Acne is a condition that causes pimples or spots to appear on the skin. When oil (sebum) and dead skin cells block hair follicles on the face, neck, chest, back, and shoulders, acne develops.
The pimples are usually red or brown and can be painful.
Acne can vary in severity from small whiteheads to large inflamed cysts that may cause scarring. Acne most commonly affects people aged 11-30 years but it can occur at any age.
Acne is one of the most common skin conditions in the United States. Acne develops whenever a pore in your skin becomes clogged with residual oil, dead skin cells, or germs.
The clogged pore becomes inflamed and can lead to pimples and cysts. Acne comes in a variety of forms, including:
- Common acne: This subtype affects almost everyone at some point in their lives. It normally starts between the ages of ten and thirty, throughout puberty. Oily parts of the face, such as the forehead, chin, cheeks, and nose, are the most commonly impacted.
- Nodular acne: This type appears as small bumps or lumps that are red and tender to the touch. Nodules may look similar to boils or infected hair follicles (folliculitis). They generally appear on the lower half of the face, such as around the mouth or jawline.
- Cystic acne: This severe form appears as large painful bumps under the skin’s surface with a pus-filled center that can leave behind scars if not treated properly.
- Acne conglobata – This is a severe form of acne that can cause deep, painful cysts. It occurs mostly on the face but may also affect the back, neck, chest and shoulders. People with this condition can develop scars if the problem isn’t treated early enough.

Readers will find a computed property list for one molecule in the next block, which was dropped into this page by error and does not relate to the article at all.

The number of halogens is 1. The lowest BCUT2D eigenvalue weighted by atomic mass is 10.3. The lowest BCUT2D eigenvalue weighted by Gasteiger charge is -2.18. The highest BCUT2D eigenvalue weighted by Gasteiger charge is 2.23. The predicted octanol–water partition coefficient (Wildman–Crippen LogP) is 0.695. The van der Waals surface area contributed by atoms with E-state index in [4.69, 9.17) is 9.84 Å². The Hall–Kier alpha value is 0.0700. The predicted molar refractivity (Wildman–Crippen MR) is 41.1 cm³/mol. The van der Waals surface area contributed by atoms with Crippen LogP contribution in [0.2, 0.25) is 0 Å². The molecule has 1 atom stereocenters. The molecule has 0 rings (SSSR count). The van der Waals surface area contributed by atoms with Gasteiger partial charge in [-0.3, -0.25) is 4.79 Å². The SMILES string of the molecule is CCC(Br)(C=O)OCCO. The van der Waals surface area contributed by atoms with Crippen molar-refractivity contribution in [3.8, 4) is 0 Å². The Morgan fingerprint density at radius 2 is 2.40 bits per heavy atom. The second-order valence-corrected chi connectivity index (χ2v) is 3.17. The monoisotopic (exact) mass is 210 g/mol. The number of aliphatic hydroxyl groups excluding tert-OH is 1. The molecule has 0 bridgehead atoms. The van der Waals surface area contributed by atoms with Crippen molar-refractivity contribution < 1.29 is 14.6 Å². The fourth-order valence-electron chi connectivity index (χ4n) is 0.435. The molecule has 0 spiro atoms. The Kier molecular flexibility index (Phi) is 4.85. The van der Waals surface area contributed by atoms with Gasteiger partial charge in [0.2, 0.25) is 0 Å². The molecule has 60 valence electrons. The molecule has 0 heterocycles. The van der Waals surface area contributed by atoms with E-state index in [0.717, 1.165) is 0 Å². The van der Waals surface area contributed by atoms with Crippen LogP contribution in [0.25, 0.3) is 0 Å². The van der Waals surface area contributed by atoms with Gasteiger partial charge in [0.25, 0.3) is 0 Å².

- Acne fulminans – This type of severe inflammatory acne often develops after an injury to the skin, such as a scrape, cut or bruise. It causes sudden onset of redness and swelling around your pimples and pustules (whiteheads). You may also experience fever and chills along with other symptoms such as fatigue and joint pain.
- Blackheads. Blackheads are caused by excess oil production and dead skin cells blocking pores. The black colour is created when melanin — the same pigment responsible for tanning — mixes with sebum (oil) and oxidizes at the surface of the skin.
- Papules (pimples). Papules appear as small red bumps on your skin and may be inflamed or tender to touch. They are most commonly found on the face but also can occur on other parts of your body as well.
Acne can be a frustrating condition that affects many people. It’s common, and it’s not something you have to live with.
Acne is not a disease, but rather a disorder of the hair follicles (the tiny channels in the skin through which hairs grow). Sebaceous glands create sebum, an oily material that greases and nourishes the skin, in these follicles.
Sebum aids in the maintenance of smooth, healthy-looking skin.
But when too much sebum is produced or when the walls of the hair follicle become clogged with dead skin cells, bacteria, and other substances, acne results. This clogging can occur on its own or because of hormones (a major cause of acne in teenagers).